[csv] CSVFormat API names

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[csv] CSVFormat API names

garydgregory
Hi All:

The format object can configure various aspects of input and output
formatting.

With my recent addition of the Quote enum for [CSV-53], there are now two
aspects of quoting to configure: the quote character and the quote policy
(minimal, all, non-numeric, and none.) FYI, 'none' is currently not
implemented.

First, I changed (without consulting this list, and please accept my
apologies for this) the - IMO - cryptic and burdensome terminology of
"encapsulator" to "quote char", and added "quote policy":

- withQuoteChar(char)
- withQuotePolicy(Quote)

My intention here is that all Quote APIs start with "withQuote" followed by
what aspect of quoting is being configured.

Alternatively, we could have:

- withQuote(char)
- withQuotePolicy(Quote)

Which makes the API more consistent with the other char/Character based
properties:

- withEscape
- withDelimiter
- withLineSeparator
- withCommentStart

none of the above are post-fixed with a "Char" in the name.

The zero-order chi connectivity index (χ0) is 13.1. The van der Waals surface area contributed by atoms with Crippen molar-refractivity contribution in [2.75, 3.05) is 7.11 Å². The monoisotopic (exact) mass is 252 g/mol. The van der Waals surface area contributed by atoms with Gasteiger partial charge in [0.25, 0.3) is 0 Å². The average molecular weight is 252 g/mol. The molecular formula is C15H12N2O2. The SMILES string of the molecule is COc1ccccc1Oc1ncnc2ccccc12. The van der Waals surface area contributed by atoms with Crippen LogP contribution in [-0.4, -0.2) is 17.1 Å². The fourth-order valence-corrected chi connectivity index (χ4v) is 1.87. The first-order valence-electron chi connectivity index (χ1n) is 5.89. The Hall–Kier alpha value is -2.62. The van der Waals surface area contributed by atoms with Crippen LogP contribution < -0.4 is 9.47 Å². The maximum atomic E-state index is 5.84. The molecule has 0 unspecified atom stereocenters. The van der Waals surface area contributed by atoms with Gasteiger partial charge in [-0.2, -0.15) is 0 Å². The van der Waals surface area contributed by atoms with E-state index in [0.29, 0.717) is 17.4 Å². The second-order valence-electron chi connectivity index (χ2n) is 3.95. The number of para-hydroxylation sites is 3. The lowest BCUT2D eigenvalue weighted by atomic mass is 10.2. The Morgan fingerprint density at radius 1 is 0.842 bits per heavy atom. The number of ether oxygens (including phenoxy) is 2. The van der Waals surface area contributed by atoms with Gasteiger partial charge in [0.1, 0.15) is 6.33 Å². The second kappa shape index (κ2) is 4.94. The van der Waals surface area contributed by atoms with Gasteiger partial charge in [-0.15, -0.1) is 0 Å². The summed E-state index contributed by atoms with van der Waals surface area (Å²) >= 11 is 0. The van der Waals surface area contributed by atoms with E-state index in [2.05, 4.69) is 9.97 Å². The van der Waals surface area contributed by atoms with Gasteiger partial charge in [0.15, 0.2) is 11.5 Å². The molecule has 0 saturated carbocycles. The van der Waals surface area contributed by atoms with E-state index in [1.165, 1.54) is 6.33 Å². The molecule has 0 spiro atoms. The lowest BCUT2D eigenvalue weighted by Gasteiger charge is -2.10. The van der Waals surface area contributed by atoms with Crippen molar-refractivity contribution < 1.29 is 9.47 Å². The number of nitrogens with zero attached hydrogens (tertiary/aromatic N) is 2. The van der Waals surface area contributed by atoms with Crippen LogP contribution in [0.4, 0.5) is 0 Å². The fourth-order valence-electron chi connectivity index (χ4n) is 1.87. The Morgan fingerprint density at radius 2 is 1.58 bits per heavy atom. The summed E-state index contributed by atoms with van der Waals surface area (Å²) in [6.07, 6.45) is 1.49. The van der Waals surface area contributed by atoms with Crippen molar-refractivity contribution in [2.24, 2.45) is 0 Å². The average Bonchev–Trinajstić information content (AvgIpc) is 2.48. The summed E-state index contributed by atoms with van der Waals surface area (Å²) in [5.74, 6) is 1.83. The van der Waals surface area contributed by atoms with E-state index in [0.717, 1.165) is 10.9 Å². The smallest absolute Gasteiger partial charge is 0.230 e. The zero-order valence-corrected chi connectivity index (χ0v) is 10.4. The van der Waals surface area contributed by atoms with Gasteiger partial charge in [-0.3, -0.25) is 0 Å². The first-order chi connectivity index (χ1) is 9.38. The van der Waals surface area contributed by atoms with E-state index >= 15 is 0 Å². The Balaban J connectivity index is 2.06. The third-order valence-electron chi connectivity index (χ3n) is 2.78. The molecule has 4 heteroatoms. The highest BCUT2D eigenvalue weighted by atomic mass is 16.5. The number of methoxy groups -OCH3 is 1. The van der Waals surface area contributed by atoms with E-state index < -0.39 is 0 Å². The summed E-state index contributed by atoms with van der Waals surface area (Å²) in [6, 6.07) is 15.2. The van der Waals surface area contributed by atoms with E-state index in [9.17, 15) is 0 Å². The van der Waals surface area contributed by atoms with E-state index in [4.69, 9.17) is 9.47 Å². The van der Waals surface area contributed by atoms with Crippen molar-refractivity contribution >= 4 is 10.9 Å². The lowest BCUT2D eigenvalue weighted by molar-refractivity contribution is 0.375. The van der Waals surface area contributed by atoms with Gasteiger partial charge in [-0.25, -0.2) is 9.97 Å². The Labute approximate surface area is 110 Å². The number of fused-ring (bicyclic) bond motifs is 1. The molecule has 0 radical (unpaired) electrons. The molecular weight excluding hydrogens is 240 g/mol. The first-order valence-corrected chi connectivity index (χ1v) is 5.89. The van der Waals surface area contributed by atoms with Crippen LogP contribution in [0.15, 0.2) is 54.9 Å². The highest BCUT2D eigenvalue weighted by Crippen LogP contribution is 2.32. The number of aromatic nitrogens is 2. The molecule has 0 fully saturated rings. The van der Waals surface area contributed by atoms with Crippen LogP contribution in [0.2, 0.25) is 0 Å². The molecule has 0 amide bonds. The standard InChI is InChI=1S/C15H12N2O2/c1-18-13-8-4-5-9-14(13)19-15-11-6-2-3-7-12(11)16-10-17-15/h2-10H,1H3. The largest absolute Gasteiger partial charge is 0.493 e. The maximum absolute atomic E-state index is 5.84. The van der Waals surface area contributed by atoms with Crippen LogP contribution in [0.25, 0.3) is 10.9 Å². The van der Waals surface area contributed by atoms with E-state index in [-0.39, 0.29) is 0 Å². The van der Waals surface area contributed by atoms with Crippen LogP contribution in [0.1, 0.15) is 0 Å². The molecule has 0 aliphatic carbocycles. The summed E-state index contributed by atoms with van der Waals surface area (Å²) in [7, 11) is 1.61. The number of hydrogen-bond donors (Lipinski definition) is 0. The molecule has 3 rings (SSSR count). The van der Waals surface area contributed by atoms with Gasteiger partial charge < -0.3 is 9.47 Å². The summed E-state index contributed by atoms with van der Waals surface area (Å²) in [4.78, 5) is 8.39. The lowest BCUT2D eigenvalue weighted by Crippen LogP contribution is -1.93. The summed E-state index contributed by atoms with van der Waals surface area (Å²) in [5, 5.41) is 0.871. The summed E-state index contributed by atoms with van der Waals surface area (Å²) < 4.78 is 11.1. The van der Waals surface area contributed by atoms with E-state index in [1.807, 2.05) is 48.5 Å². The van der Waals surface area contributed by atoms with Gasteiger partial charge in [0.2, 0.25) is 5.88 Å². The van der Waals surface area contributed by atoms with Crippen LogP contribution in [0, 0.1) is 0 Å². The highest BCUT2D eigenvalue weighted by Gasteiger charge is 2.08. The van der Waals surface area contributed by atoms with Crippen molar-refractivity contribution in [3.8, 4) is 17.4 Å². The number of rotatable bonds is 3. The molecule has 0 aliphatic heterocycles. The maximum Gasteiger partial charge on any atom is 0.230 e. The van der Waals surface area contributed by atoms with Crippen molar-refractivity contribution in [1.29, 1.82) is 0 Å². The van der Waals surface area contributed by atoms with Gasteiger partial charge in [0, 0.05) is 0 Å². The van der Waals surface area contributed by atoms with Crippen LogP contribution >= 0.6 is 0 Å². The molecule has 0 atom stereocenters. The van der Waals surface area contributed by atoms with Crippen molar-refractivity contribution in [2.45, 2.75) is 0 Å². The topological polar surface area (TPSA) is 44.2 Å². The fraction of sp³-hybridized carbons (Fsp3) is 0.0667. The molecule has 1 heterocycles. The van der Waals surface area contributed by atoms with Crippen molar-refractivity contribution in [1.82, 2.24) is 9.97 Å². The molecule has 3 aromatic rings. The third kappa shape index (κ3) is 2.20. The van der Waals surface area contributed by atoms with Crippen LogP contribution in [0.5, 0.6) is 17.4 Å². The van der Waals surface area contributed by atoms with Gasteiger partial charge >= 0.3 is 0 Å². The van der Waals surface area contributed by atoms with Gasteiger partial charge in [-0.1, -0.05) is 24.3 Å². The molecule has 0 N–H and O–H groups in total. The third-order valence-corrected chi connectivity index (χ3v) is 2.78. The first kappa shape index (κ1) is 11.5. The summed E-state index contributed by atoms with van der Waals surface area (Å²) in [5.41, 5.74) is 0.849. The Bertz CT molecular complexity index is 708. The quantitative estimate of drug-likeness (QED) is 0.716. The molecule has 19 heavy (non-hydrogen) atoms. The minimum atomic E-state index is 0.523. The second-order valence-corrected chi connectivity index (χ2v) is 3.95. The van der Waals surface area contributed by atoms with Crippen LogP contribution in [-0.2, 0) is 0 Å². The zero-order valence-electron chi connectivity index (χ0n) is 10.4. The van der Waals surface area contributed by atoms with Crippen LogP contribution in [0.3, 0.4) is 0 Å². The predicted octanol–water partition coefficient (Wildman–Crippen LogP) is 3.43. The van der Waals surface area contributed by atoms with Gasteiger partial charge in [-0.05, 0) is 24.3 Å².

As far as reading, for me, the "-r" names are OK because the they are nouns
(things): "a delimiter", "a line separator." But I do not talk about "an
escape" because that would be an act (think Alcatraz) as opposed to what we
have here: a character used to /perform/ escapes.

So I propose to change "escape" to "escape char" because "escaper" is not a
word.

The name "comment start" is not great also because it implies (to me) that
there is a "comment end" missing. So plain "comment" or "comment char"
would be better.

Circling back to "quote char" which I have the way it is now for the same
reason as for the "escape" property.

In summary, using *Char names is better IMO.

Discuss! :)

Gary

[CSV-53] https://issues.apache.org/jira/browse/CSV-53
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Re: [csv] CSVFormat API names

Jörg Schaible-3
Hi Gary,

Gary Gregory wrote:

> Hi All:
>
> The format object can configure various aspects of input and output
> formatting.
>
> With my recent addition of the Quote enum for [CSV-53], there are now two
> aspects of quoting to configure: the quote character and the quote policy
> (minimal, all, non-numeric, and none.) FYI, 'none' is currently not
> implemented.
>
> First, I changed (without consulting this list, and please accept my
> apologies for this) the - IMO - cryptic and burdensome terminology of
> "encapsulator" to "quote char", and added "quote policy":
>
> - withQuoteChar(char)
> - withQuotePolicy(Quote)
>
> My intention here is that all Quote APIs start with "withQuote" followed
> by what aspect of quoting is being configured.
>
> Alternatively, we could have:
>
> - withQuote(char)